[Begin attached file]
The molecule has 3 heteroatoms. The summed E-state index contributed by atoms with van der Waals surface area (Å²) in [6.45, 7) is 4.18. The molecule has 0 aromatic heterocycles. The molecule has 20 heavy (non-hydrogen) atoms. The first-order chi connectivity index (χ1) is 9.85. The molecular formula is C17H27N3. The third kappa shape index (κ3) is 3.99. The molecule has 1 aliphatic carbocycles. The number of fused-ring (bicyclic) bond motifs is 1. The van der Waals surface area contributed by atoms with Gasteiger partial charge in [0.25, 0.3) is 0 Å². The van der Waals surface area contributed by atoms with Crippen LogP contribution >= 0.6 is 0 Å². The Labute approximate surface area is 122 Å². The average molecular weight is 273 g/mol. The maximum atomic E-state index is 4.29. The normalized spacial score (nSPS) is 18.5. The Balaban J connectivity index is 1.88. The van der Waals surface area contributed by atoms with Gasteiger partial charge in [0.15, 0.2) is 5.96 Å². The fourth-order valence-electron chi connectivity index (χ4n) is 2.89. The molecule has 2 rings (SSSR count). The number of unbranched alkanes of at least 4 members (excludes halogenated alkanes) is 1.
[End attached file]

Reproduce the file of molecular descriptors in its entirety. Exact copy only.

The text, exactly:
The molecule has 3 heteroatoms. The summed E-state index contributed by atoms with van der Waals surface area (Å²) in [6.45, 7) is 4.18. The molecule has 0 aromatic heterocycles. The molecule has 20 heavy (non-hydrogen) atoms. The first-order chi connectivity index (χ1) is 9.85. The molecular formula is C17H27N3. The third kappa shape index (κ3) is 3.99. The molecule has 1 aliphatic carbocycles. The number of fused-ring (bicyclic) bond motifs is 1. The van der Waals surface area contributed by atoms with Gasteiger partial charge in [0.25, 0.3) is 0 Å². The van der Waals surface area contributed by atoms with Crippen LogP contribution >= 0.6 is 0 Å². The Labute approximate surface area is 122 Å². The average molecular weight is 273 g/mol. The maximum atomic E-state index is 4.29. The normalized spacial score (nSPS) is 18.5. The Balaban J connectivity index is 1.88. The van der Waals surface area contributed by atoms with Gasteiger partial charge in [0.15, 0.2) is 5.96 Å². The fourth-order valence-electron chi connectivity index (χ4n) is 2.89. The molecule has 2 rings (SSSR count). The number of unbranched alkanes of at least 4 members (excludes halogenated alkanes) is 1.